Birmingham student wins debt-free degree

Green presentation leads to national prize.

A talented Birmingham student from Ark St Alban’s Academy has been awarded the Millennium Point Trust Young Innovator Prize – an initiative which has secured them a place on a sponsored undergraduate degree at Birmingham City University in the Faculty of Computing, Engineering and the Built Environment.

Sagal Abdirahman Jama Qodah competed against six other finalists in a nail-biting live final on Thursday 16th March, where she presented to an audience and an esteemed judging panel in order to win her place on a three-year course starting in September.

The 18-year-old winner who impressed the judges with her presentation on ‘Cleaning The Planet’ saw the title return to Ark St Alban’s Academy who previously won in 2015.

Sagal says: “I can’t believe I won this year’s Young Innovator Prize, it’s definitely a dream come true! Winning a sponsored undergraduate degree now means I can pursue my passion for civil engineering at BCU and hopefully go on to achieve and deliver what I outlined in my presentation. I am very thankful to be given this once in a lifetime opportunity by Millennium Point and can’t wait to start university.”

Now in its third year, this year’s event was hosted by BBC Midlands Today science, environment and rural affairs correspondent, David Gregory Kumar. The prize was open to all schools, academies and colleges in the country with applicants submitting a video application in order to become shortlisted as a finalist.

Conceived by Millennium Point Trust and launched at the end of 2014, the prize is designed to encourage talented young people from all backgrounds to study science, technology, engineering, computing and design whilst ensuring that the region retains its reputation as one of the UK’s centres for innovation and research.

The judging panel was made up of Professor Hanifa Shah, associate dean in the Faculty of Computing, Engineering and the Built Environment at BCU, Lisa Stallard, museum manager at Birmingham Museums Trust and Russell Jeans, COO of the Greater Birmingham Chambers of Commerce.

This year’s runner up was Samir Sydykov from High Wycombe, and other finalists included Khalid Saleh from Ark St Alban’s Academy, Suzan Musa from Sandwell College, Joshua Hadabora from Redditch, Hamza Daud from Leicester and Vithushan Ravindran from London. The two previous winners of the Young Innovator Prize winner, Malik Sheryar-Karamat and Abigail Lavercombe, also attended the event to show their support to this year’s finalists. Malik is successfully undertaking a mechanical engineering course at Birmingham City University, whilst Abigail is studying civil engineering.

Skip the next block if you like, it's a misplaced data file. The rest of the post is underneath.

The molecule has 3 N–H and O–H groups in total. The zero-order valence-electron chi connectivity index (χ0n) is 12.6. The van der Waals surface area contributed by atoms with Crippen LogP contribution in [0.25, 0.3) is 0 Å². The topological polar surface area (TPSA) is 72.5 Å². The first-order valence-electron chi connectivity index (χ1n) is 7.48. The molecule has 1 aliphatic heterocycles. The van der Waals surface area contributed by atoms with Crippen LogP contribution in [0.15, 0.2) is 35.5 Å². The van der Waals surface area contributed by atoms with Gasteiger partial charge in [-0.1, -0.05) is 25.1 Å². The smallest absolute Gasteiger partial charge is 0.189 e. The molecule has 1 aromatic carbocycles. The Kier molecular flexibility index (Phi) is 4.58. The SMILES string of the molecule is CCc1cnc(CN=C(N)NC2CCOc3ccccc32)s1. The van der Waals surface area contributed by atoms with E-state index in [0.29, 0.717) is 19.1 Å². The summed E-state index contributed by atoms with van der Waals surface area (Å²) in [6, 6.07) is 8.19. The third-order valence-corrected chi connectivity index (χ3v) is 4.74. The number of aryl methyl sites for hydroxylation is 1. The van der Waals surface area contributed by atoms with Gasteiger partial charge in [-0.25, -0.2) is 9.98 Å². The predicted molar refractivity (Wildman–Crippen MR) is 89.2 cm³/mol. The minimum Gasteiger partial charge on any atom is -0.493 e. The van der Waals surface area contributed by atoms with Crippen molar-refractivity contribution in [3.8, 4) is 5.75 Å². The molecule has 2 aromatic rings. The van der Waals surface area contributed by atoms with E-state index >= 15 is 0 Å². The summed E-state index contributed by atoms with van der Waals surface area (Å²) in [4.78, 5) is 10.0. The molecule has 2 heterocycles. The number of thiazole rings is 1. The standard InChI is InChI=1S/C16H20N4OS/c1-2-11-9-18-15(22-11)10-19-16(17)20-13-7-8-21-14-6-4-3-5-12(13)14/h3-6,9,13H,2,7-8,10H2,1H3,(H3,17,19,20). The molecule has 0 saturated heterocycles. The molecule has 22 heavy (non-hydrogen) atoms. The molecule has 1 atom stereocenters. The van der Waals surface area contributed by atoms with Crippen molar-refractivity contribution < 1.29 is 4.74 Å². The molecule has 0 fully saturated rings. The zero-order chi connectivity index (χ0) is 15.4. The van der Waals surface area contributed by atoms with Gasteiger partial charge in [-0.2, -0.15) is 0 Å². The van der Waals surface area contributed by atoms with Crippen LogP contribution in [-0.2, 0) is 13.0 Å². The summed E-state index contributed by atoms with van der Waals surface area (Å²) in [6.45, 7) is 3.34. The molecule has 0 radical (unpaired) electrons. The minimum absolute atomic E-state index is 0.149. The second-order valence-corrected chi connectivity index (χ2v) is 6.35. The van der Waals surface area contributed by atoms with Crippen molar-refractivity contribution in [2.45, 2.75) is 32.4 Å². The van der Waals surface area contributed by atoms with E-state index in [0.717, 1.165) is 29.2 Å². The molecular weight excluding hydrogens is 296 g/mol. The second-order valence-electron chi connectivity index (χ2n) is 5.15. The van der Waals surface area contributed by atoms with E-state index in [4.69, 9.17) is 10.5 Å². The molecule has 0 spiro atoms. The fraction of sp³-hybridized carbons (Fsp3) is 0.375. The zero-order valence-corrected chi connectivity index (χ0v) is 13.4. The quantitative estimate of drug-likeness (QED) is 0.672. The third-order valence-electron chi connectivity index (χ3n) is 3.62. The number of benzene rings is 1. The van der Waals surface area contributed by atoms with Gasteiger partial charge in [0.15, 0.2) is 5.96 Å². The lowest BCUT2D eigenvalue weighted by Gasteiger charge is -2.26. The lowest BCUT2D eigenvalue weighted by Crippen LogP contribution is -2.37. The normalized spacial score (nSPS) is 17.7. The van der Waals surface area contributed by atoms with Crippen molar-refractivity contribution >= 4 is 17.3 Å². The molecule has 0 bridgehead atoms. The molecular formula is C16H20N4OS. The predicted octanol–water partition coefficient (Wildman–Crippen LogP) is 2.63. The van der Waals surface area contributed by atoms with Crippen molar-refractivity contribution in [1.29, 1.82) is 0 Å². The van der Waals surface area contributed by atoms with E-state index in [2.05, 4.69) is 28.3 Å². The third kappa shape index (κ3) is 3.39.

Neil Anderson of Millennium Point Trust, says: “With more than 40% of our population consisting of young people, it’s imperative that Birmingham takes action to support the next generation. Additionally, it is widely reported that young women are vastly under-represented in science, technology and engineering based careers and it is an honour to crown Sagal as this year’s winner.

“The Young Innovator Prize is a great way we can support the talented individuals of the future and give them the chance to shine, follow their dreams and build a successful career. On behalf of everyone involved in the Young Innovator Prize, I wish them all the best for a bright future.”

Simon Handley, associate dean for academic portfolio and market development from Birmingham City University, adds: “It has been a privilege to partner with Millennium Point once again to create this joint funded opportunity for a young individual who we will, I’m sure, go on to have a flourishing and rewarding experience at Birmingham City University.

“Events such as the Young Innovator Prize truly showcase how we can work together to support the next generation of young people who wish to pursue their passion for science, technology and engineering.”

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